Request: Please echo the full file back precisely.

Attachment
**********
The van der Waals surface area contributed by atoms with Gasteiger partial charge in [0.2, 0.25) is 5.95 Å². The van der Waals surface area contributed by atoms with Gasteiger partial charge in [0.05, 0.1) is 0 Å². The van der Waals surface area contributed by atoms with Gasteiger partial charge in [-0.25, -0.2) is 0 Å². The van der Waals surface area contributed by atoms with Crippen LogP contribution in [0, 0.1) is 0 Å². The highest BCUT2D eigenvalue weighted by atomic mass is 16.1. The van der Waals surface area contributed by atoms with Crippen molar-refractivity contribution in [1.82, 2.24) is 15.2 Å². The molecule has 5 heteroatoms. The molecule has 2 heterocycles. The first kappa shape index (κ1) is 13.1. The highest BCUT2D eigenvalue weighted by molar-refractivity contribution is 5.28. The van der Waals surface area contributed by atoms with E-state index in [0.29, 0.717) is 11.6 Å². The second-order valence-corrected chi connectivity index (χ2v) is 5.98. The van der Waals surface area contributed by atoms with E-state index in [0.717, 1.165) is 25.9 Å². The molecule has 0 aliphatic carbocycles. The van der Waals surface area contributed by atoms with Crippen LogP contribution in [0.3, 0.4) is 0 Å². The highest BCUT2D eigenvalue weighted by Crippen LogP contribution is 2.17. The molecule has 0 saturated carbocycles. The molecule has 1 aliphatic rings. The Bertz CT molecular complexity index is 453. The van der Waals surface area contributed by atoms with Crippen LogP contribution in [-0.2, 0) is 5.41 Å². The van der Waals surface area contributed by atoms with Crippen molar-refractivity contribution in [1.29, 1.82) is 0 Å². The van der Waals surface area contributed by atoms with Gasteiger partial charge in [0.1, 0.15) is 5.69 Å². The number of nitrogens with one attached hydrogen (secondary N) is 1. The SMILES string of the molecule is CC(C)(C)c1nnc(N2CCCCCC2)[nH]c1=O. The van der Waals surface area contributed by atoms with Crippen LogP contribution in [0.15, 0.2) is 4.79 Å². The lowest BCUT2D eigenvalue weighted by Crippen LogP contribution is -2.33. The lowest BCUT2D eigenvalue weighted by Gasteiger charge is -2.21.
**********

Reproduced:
The van der Waals surface area contributed by atoms with Gasteiger partial charge in [0.2, 0.25) is 5.95 Å². The van der Waals surface area contributed by atoms with Gasteiger partial charge in [0.05, 0.1) is 0 Å². The van der Waals surface area contributed by atoms with Gasteiger partial charge in [-0.25, -0.2) is 0 Å². The van der Waals surface area contributed by atoms with Crippen LogP contribution in [0, 0.1) is 0 Å². The highest BCUT2D eigenvalue weighted by atomic mass is 16.1. The van der Waals surface area contributed by atoms with Crippen molar-refractivity contribution in [1.82, 2.24) is 15.2 Å². The molecule has 5 heteroatoms. The molecule has 2 heterocycles. The first kappa shape index (κ1) is 13.1. The highest BCUT2D eigenvalue weighted by molar-refractivity contribution is 5.28. The van der Waals surface area contributed by atoms with E-state index in [0.29, 0.717) is 11.6 Å². The second-order valence-corrected chi connectivity index (χ2v) is 5.98. The van der Waals surface area contributed by atoms with E-state index in [0.717, 1.165) is 25.9 Å². The molecule has 0 aliphatic carbocycles. The van der Waals surface area contributed by atoms with Crippen LogP contribution in [0.3, 0.4) is 0 Å². The highest BCUT2D eigenvalue weighted by Crippen LogP contribution is 2.17. The molecule has 0 saturated carbocycles. The molecule has 1 aliphatic rings. The Bertz CT molecular complexity index is 453. The van der Waals surface area contributed by atoms with Crippen LogP contribution in [-0.2, 0) is 5.41 Å². The van der Waals surface area contributed by atoms with Crippen molar-refractivity contribution in [1.29, 1.82) is 0 Å². The van der Waals surface area contributed by atoms with Gasteiger partial charge in [0.1, 0.15) is 5.69 Å². The number of nitrogens with one attached hydrogen (secondary N) is 1. The SMILES string of the molecule is CC(C)(C)c1nnc(N2CCCCCC2)[nH]c1=O. The van der Waals surface area contributed by atoms with Crippen LogP contribution in [0.15, 0.2) is 4.79 Å². The lowest BCUT2D eigenvalue weighted by Crippen LogP contribution is -2.33. The lowest BCUT2D eigenvalue weighted by Gasteiger charge is -2.21.